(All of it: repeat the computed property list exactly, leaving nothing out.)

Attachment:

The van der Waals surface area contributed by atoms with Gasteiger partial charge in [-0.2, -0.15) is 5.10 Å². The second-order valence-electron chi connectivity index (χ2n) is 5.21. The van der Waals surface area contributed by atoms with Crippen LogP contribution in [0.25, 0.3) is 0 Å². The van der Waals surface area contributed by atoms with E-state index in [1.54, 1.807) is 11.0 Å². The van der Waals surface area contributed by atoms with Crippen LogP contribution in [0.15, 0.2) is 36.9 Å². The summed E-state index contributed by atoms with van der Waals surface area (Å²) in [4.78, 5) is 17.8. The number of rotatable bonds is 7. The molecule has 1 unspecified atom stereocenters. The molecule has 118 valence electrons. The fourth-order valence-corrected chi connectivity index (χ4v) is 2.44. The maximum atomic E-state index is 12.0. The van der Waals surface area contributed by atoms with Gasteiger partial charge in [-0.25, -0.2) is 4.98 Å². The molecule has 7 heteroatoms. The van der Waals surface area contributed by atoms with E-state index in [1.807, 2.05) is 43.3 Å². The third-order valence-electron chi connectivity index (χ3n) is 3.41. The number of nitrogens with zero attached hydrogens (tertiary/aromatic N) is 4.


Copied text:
The van der Waals surface area contributed by atoms with Gasteiger partial charge in [-0.2, -0.15) is 5.10 Å². The second-order valence-electron chi connectivity index (χ2n) is 5.21. The van der Waals surface area contributed by atoms with Crippen LogP contribution in [0.25, 0.3) is 0 Å². The van der Waals surface area contributed by atoms with E-state index in [1.54, 1.807) is 11.0 Å². The van der Waals surface area contributed by atoms with Crippen LogP contribution in [0.15, 0.2) is 36.9 Å². The summed E-state index contributed by atoms with van der Waals surface area (Å²) in [4.78, 5) is 17.8. The number of rotatable bonds is 7. The molecule has 1 unspecified atom stereocenters. The molecule has 118 valence electrons. The fourth-order valence-corrected chi connectivity index (χ4v) is 2.44. The maximum atomic E-state index is 12.0. The van der Waals surface area contributed by atoms with Gasteiger partial charge in [-0.25, -0.2) is 4.98 Å². The molecule has 7 heteroatoms. The van der Waals surface area contributed by atoms with E-state index in [1.807, 2.05) is 43.3 Å². The third-order valence-electron chi connectivity index (χ3n) is 3.41. The number of nitrogens with zero attached hydrogens (tertiary/aromatic N) is 4.